African Mathematics: From Bones to Computers

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University Press of America, Feb 16, 2011 - Education - 236 pages
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This is the first comprehensive text on African Mathematics that can be used to address some of the problematic issues in this area. These issues include attitudes, curriculum development, educational change, academic achievement, standardized and other tests, performance factors, student characteristics, cross-cultural differences and studies, literacy, native speakers, social class and differences, equal education, teaching methods, knowledge level, educational guidelines and policies, transitional schools, comparative education, other subjects such as physics and social studies, surveys, talent, educational research, teacher education and qualifications, academic standards, teacher effectiveness, lesson plans and modules, teacher characteristics, instructional materials, program effectiveness, program evaluation, African culture, African history, Black studies, class activities, educational games, number systems, cognitive ability, foreign influence, and fundamental concepts. What unifies the chapters in this book can appear rather banal, but many mathematical insights are so obvious and so fundamental that they are difficult to absorb, appreciate, and express with fresh clarity. Some of the more basic insights are isolated by accounts of investigators who have earned their contemporaries' respect.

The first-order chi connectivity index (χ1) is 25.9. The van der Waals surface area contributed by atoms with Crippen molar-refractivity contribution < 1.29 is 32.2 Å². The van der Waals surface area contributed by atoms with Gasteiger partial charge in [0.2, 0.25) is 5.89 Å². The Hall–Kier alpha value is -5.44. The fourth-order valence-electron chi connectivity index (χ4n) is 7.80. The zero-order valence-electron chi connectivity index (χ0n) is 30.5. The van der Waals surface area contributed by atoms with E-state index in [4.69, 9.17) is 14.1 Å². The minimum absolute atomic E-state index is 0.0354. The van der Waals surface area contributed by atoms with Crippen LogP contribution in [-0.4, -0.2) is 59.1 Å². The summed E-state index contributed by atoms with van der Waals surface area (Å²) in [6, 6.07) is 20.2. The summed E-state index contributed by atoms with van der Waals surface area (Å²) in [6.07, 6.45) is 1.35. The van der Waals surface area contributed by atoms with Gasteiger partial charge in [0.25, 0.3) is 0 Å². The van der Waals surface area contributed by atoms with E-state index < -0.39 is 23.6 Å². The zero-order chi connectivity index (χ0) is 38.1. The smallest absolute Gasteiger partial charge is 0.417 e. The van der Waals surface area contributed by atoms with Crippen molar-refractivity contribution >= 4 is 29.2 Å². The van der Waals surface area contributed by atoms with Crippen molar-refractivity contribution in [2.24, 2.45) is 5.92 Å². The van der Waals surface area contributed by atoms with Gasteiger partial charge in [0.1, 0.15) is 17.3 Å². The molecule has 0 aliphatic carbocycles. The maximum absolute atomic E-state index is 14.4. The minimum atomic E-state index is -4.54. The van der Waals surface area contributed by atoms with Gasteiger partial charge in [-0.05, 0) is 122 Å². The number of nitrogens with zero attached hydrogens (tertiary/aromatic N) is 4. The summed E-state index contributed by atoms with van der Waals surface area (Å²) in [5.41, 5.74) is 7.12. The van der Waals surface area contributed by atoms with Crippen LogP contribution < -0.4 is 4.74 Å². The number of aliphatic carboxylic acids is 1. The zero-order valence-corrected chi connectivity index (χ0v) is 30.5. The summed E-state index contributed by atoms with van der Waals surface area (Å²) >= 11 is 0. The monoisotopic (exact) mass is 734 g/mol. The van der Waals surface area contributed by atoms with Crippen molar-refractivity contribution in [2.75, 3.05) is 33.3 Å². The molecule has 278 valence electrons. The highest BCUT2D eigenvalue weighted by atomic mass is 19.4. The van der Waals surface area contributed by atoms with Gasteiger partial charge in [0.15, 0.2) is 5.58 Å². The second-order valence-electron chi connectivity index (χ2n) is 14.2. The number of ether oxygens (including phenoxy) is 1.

Winner of the 2012 Cecil B. Currey Book Award.

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Chapter 01 General Introduction
Mathematics of Bones
Chapter 03 Geometry South of the Sahara
Chapter 04 Numbers
Chapter 06 The Maghrebian Tradition
Chapter 07 Combinatorics and African Applications
Chapter 08 Vector Calculus and African Applications
Chapter 09 The Fourier Transform and African Applications
Chapter 10 Mathematical TilingTessellation and African Applications
Chapter 11 Bifurcations and African Applications
Chapter 12 Fractals
Chapter 13 Africancentered Automated Generation of Metadata
Access to Mathematics versus Access to the Language of Power Lessons from the Struggle in South African Multilingual Mathematics Classrooms

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About the author (2011)

Abdul Karim Bangura is professor of research methodology and political science at Howard University in Washington, DC. He holds a PhD in political science, a PhD in development economics, a PhD in linguistics, and a PhD in computer science. He also is the author of sixty-one other books and more than 500 scholarly articles.